A recombinant-based ELISA evaluating the efficacy of netobimin and albendazole in ruminants with naturally acquired fascioliasis.

Animal Pathology Department, Epidemiology, Zoonoses and Parasitic Diseases, Veterinary Faculty, Santiago de Compostela University, 27002 Lugo, Spain.
The Veterinary Journal (Impact Factor: 2.42). 11/2009; 182(1):73-8. DOI: 10.1016/j.tvjl.2008.05.015
Source: PubMed

ABSTRACT The therapeutic efficacy of albendazole and netobimin in ruminants with naturally occurring fascioliasis was investigated using a recombinant-based ELISA. The variation in the IgG response against a 2.9-kDa recombinant protein (FhrAPS), termed efficacy index (EI) 1, and the egg-output changes, termed EI 2, were used to evaluate drug efficacy. The values of EI 1 ranged between 0% and 50% in sheep, and between 0% and 30% in cattle after treatment with albendazole and netobimin. Similar EI 2 values were observed in sheep receiving albendazole or netobimin, but the highest values were found in cattle treated with netobimin. The significant reduction in the IgG response to FhrAPS found in this study shows promise in terms of developing alternative methods for evaluating the efficacy of chemotherapy against Fasciola hepatica in grazing ruminants.

  • [Show abstract] [Hide abstract]
    ABSTRACT: The aim of this work is to know the prevalence of Fasciola hepatica in 301 roe deer and in 676 beef cattle kept in an endemic area. Detection of antibodies was determined in roe deer using a homemade ELISA with excretory/secretory antigens (FhES) and a recombinant protein (FhrAPS). None of the deer passed eggs by faeces and none flukes in their livers were found. The seroprevalence of F. hepatica was 29% using FhES, with significantly higher values in the oldest ones (36%). Twenty-eight percent of the samples were positive to FhrAPS. Twenty-three percent of the cows eliminated eggs of F. hepatica and the seroprevalence was 67% using FhrAPS. No relationship between the seropositivity values of deer and cattle was demonstrated. The role of wild ruminants as reservoirs of F. hepatica is discussed. We encourage the use of ELISA to know the possibility of exposure to trematodes in wild ruminants.
    Research in Veterinary Science 08/2013; · 1.77 Impact Factor
  • [Show abstract] [Hide abstract]
    ABSTRACT: The utility of an enzyme-linked immunosorbent assay to determine the sensitization against the trematode Fasciola hepatica in horses from an endemic area (NW Spain) was assessed. Blood samples were collected from 536 horses and tested against a 2.9-kDa recombinant surface protein (FhrAPS) to estimate the presence of IgG antibodies. Data were analysed regarding several intrinsic (age, gender and breed) and extrinsic factors (aptitude and housing). The farm size (number of horses/farm) was also considered. Sixty percent (95% CI 56, 64) of the horses were positive to the FhrAPS-ELISA, with a significantly higher seroprevalence in the mares (67%). Foals reached the lowest percentage of sensitization against the trematode (12%), and a significant positive correlation between the seroprevalence of fasciolosis and the age of the horses was established. When considering all the factors together, the seroprevalence of fasciolosis was initially classified into two groups (nodes) regarding the age of the horses. The node composed of the horses older than 1 year was then divided into two other clusters according to their gender. The mares were finally classified and grouped into two nodes regarding their breed. We concluded that the FhrAPS-ELISA is very useful for the demonstration of specific equine IgG antibodies against F. hepatica. An elevated risk of exposition to this trematode in horses maintained in endemic areas was proven. The possible role of horses as reservoirs for F. hepatica infections is discussed.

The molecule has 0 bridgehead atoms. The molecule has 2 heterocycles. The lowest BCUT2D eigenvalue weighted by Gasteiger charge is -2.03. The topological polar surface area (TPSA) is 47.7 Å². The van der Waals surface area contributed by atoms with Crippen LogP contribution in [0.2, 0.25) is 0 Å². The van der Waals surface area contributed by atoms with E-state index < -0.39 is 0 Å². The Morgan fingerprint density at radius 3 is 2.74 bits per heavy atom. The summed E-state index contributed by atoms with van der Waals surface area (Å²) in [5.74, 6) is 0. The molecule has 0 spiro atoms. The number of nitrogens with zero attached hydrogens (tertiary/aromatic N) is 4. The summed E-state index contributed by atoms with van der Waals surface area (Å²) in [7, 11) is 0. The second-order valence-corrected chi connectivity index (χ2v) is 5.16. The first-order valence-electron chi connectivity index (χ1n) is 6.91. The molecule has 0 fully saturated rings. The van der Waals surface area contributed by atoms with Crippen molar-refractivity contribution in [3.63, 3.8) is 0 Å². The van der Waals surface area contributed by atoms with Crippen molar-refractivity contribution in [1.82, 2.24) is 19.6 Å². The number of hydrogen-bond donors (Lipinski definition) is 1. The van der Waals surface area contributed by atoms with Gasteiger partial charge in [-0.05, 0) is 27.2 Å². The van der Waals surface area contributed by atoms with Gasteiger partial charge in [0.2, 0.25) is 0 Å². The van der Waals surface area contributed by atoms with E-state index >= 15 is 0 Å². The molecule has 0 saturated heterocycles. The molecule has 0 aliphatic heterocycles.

Parasitology Research 08/2011; 110(2):1001-7. · 2.85 Impact Factor
  • Source
    [Show abstract] [Hide abstract]
    ABSTRACT: The analysis of infection by Paramphistomidae trematodes was conducted in two agricultural regions with different knowledge on this parasitosis. Faecal and blood samples were collected from 374 cattle in Salto (NW Uruguay) where there is a lack of information about paramphistomosis. A total of 429 cattle from Galicia (NW Spain), an area with previous records of infection by gastric flukes, were sampled. Diagnostics of trematodosis was developed by using a copromicroscopic probe and an ELISA with excretory/secretory antigens collected from adult Calicophoron daubneyi (Paramphistomidae) specimens. Results were evaluated according intrinsic and extrinsic factors. In the Uruguay, the percentage of cattle passing Paramphistomidae-eggs by faeces was 7% (95% Confidence Interval 5, 10). A significantly higher prevalence of paramphistomosis in the Hereford×Angus cattle (OR=3.5) was recorded, as observed for the oldest ruminants (>3.5years). An overall seroprevalence of 29% (25, 34) was obtained by ELISA, with the highest values in the Friesians (OR=3), the youngest bovines (<2.5years) and dairy cattle (Friesians). Twenty-six percent (22, 30) of the cattle from Spain passed eggs by faeces, and cattle aged 2.5-7years reached significant highest prevalences. By means of the ELISA, a percentage of 55 cattle (50, 59) had antibodies against the gastric fluke, and the highest seroprevalence was observed among the bovines under 6years. It is concluded that paramphistomosis is on the increase in cattle from NW Spain, partly due to the absence of an effective treatment against the trematode. There is a need for reducing the risk of infection by Paramhistomidae spp. in cattle from Uruguay, especially by improving their management to avoid exposure to the gastric trematode. Further studies are in progress for identifying the species of Paramphistomidae affecting ruminants in Uruguay.
    Veterinary Parasitology 08/2012; · 2.38 Impact Factor